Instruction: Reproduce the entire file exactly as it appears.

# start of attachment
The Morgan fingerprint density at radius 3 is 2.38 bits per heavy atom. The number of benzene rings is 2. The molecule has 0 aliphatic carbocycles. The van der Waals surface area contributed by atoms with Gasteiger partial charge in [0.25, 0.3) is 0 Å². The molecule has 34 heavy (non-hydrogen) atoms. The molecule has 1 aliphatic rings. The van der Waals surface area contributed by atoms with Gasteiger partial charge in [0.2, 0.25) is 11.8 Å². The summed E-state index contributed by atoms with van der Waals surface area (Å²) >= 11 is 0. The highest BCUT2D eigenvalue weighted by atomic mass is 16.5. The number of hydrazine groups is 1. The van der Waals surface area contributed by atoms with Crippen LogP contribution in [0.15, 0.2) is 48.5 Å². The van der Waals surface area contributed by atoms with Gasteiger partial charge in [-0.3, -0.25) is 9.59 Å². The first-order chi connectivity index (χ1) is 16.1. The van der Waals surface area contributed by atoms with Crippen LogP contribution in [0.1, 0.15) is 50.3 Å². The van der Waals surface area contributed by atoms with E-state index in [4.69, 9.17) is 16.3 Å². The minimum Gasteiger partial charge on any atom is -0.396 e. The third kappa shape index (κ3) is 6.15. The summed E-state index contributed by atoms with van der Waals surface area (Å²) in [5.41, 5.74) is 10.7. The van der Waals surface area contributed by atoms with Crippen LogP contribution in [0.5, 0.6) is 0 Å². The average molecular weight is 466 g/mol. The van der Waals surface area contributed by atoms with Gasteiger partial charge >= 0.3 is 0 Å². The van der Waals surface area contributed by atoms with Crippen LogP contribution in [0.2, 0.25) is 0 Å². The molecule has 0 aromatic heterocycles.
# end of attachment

The Morgan fingerprint density at radius 3 is 2.38 bits per heavy atom. The number of benzene rings is 2. The molecule has 0 aliphatic carbocycles. The van der Waals surface area contributed by atoms with Gasteiger partial charge in [0.25, 0.3) is 0 Å². The molecule has 34 heavy (non-hydrogen) atoms. The molecule has 1 aliphatic rings. The van der Waals surface area contributed by atoms with Gasteiger partial charge in [0.2, 0.25) is 11.8 Å². The summed E-state index contributed by atoms with van der Waals surface area (Å²) >= 11 is 0. The highest BCUT2D eigenvalue weighted by atomic mass is 16.5. The number of hydrazine groups is 1. The van der Waals surface area contributed by atoms with Crippen LogP contribution in [0.15, 0.2) is 48.5 Å². The van der Waals surface area contributed by atoms with Gasteiger partial charge in [-0.3, -0.25) is 9.59 Å². The first-order chi connectivity index (χ1) is 16.1. The van der Waals surface area contributed by atoms with Crippen LogP contribution in [0.1, 0.15) is 50.3 Å². The van der Waals surface area contributed by atoms with E-state index in [4.69, 9.17) is 16.3 Å². The minimum Gasteiger partial charge on any atom is -0.396 e. The third kappa shape index (κ3) is 6.15. The summed E-state index contributed by atoms with van der Waals surface area (Å²) in [5.41, 5.74) is 10.7. The van der Waals surface area contributed by atoms with Crippen LogP contribution in [0.5, 0.6) is 0 Å². The average molecular weight is 466 g/mol. The van der Waals surface area contributed by atoms with Gasteiger partial charge >= 0.3 is 0 Å². The van der Waals surface area contributed by atoms with Crippen LogP contribution in [0.2, 0.25) is 0 Å². The molecule has 0 aromatic heterocycles.